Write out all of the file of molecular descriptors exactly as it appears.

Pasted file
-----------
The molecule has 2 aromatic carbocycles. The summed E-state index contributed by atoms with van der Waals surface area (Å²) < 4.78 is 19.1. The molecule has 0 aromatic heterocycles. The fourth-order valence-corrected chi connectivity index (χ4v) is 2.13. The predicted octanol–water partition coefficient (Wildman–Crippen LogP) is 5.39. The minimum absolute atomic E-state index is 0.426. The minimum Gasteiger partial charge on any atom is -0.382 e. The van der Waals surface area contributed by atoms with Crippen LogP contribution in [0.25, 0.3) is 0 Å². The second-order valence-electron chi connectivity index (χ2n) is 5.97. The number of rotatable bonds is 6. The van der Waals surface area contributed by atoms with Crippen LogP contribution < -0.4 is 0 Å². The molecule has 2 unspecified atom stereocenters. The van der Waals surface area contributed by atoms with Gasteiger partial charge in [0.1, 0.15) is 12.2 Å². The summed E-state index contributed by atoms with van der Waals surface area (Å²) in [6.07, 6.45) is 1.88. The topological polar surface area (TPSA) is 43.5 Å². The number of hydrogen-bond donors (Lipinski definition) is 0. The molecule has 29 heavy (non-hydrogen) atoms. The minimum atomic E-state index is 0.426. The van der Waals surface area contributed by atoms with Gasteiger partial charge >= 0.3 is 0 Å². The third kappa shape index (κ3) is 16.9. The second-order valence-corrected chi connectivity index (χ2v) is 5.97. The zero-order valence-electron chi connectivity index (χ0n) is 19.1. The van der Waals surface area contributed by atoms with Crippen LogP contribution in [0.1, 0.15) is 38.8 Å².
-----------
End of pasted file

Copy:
The molecule has 2 aromatic carbocycles. The summed E-state index contributed by atoms with van der Waals surface area (Å²) < 4.78 is 19.1. The molecule has 0 aromatic heterocycles. The fourth-order valence-corrected chi connectivity index (χ4v) is 2.13. The predicted octanol–water partition coefficient (Wildman–Crippen LogP) is 5.39. The minimum absolute atomic E-state index is 0.426. The minimum Gasteiger partial charge on any atom is -0.382 e. The van der Waals surface area contributed by atoms with Crippen LogP contribution in [0.25, 0.3) is 0 Å². The second-order valence-electron chi connectivity index (χ2n) is 5.97. The number of rotatable bonds is 6. The van der Waals surface area contributed by atoms with Crippen LogP contribution < -0.4 is 0 Å². The molecule has 2 unspecified atom stereocenters. The van der Waals surface area contributed by atoms with Gasteiger partial charge in [0.1, 0.15) is 12.2 Å². The summed E-state index contributed by atoms with van der Waals surface area (Å²) in [6.07, 6.45) is 1.88. The topological polar surface area (TPSA) is 43.5 Å². The number of hydrogen-bond donors (Lipinski definition) is 0. The molecule has 29 heavy (non-hydrogen) atoms. The minimum atomic E-state index is 0.426. The van der Waals surface area contributed by atoms with Gasteiger partial charge >= 0.3 is 0 Å². The third kappa shape index (κ3) is 16.9. The second-order valence-corrected chi connectivity index (χ2v) is 5.97. The zero-order valence-electron chi connectivity index (χ0n) is 19.1. The van der Waals surface area contributed by atoms with Crippen LogP contribution in [0.1, 0.15) is 38.8 Å².